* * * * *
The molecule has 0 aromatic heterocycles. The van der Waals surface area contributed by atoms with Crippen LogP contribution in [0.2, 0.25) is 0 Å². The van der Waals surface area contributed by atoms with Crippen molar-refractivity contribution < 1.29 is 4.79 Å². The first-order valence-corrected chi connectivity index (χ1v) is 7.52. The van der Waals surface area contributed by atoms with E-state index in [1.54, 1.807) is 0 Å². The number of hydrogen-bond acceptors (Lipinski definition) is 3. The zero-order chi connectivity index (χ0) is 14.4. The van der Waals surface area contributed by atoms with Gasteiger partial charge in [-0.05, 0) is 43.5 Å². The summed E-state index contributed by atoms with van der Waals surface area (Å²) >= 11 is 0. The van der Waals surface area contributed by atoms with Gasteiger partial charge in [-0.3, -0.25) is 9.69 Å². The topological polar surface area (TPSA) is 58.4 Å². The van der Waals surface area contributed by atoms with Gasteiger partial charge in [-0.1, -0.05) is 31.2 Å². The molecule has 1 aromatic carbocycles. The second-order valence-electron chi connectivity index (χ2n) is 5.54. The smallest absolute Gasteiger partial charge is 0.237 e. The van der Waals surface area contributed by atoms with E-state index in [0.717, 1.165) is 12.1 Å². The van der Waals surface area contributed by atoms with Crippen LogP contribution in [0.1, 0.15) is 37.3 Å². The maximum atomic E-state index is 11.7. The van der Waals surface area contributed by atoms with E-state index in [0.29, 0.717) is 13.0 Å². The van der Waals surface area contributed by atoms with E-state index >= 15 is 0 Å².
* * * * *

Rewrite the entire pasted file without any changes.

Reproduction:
The molecule has 0 aromatic heterocycles. The van der Waals surface area contributed by atoms with Crippen LogP contribution in [0.2, 0.25) is 0 Å². The van der Waals surface area contributed by atoms with Crippen molar-refractivity contribution < 1.29 is 4.79 Å². The first-order valence-corrected chi connectivity index (χ1v) is 7.52. The van der Waals surface area contributed by atoms with E-state index in [1.54, 1.807) is 0 Å². The number of hydrogen-bond acceptors (Lipinski definition) is 3. The zero-order chi connectivity index (χ0) is 14.4. The van der Waals surface area contributed by atoms with Gasteiger partial charge in [-0.05, 0) is 43.5 Å². The summed E-state index contributed by atoms with van der Waals surface area (Å²) >= 11 is 0. The van der Waals surface area contributed by atoms with Gasteiger partial charge in [-0.3, -0.25) is 9.69 Å². The topological polar surface area (TPSA) is 58.4 Å². The van der Waals surface area contributed by atoms with Gasteiger partial charge in [-0.1, -0.05) is 31.2 Å². The molecule has 1 aromatic carbocycles. The second-order valence-electron chi connectivity index (χ2n) is 5.54. The smallest absolute Gasteiger partial charge is 0.237 e. The van der Waals surface area contributed by atoms with E-state index in [0.717, 1.165) is 12.1 Å². The van der Waals surface area contributed by atoms with Crippen LogP contribution in [0.1, 0.15) is 37.3 Å². The maximum atomic E-state index is 11.7. The van der Waals surface area contributed by atoms with E-state index in [0.29, 0.717) is 13.0 Å². The van der Waals surface area contributed by atoms with E-state index >= 15 is 0 Å².